Cascade Dam, near Cascade, Idaho, on the North Fork on the Payette River, is a zoned earthfill structure 785 feet across the crest. The initial total storage capacity was 703,200 acre-feet (active 653,200 acre-feet). The spillway is located on the right abutment of the dam. The invert is 45 feet wide at the crest under the radial gates and about 330 feet long excluding the open cut channel to the reservoir. The design capacity is 12,500 cubic feet per second with the water surface at elevation 4828.0 feet. Two 21-foot wide by 20-foot high radial gates are installed on the crest of the spillway to provide means for regulating the discharge of water over the spillway and to provide protection for the dam in the event of a sudden rise in reservoir water level. A sedimentation survey completed in 1995 at Lake Cascade estimated the total capacity at 693,200 acre-feet (active 646,500 acre-feet).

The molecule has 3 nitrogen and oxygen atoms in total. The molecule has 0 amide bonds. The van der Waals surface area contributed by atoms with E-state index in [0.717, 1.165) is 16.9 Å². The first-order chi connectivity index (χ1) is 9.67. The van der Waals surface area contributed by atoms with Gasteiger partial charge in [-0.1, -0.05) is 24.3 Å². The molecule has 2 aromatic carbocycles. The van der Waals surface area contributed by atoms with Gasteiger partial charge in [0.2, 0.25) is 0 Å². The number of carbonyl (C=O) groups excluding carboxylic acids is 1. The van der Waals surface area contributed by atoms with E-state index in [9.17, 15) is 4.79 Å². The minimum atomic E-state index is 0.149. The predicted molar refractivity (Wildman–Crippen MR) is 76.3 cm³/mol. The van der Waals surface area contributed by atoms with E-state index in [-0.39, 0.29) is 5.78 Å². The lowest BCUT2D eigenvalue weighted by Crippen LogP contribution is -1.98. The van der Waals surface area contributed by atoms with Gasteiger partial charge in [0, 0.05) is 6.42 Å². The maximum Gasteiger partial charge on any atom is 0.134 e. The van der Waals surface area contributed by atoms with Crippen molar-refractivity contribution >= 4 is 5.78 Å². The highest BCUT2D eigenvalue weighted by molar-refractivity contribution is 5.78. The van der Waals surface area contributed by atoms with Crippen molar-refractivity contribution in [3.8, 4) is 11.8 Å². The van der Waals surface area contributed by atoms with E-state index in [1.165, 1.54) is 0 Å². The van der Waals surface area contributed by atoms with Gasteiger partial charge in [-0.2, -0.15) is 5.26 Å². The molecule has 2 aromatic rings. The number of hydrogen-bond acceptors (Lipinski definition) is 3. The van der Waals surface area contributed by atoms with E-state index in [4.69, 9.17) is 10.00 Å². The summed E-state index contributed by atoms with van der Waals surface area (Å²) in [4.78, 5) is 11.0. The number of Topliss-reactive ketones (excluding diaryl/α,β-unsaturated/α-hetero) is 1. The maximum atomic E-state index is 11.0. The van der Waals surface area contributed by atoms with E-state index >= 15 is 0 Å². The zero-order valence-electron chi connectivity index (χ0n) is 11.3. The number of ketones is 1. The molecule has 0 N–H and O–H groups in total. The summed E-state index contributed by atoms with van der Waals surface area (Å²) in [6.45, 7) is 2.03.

Cascade Dam is sited on igneous rock of granitic type, which generally is of fair quality, but there are numerous localized areas of poor quality. The rock `is light gray coarse-crystalline porphyritic granite and locally is gneissic. It is extremely sheared, conspicuously sheeted and jointed and zones of crushed rock are numerous. Much of the rock is hard, competent and relatively fresh. The dam embankment cutoff trench extends to bedrock and includes a concrete cutoff wall with footings in bedrock. A pressure grout curtain was placed to depth not exceeding 100 feet under the cutoff wall footings. An area of badly broken rock (by blasting) was consolidated with grout. Soils remaining in the embankment foundation upstream and downstream of the cutoff trench are mostly coarse-grained and bouldery, not types considered subject to liquefaction. The gated spillway structure and chute are in a rock cut on the right abutment. The outlet works intake structure and tunnel are on the right side. Foundation rock conditions for the spillway and outlet works are similar to rock described above. An inferred east-west trending fault has been mapped a short distance north on the left abutment. The dam is located within a notch in a bedrock ridge which is interpreted to be a tilted fault block nor an uplift block (horst) related to regional block faulting. The abutments upstream and downstream are natural bedrock slopes, which are stable. The excavated slope of rock adjacent to the spillway and outlet works is stable. None appear to be subject to landslides or rock falls. Basement igneous rocks enclose the basin, which makes the water holding capability of the reservoir satisfactory.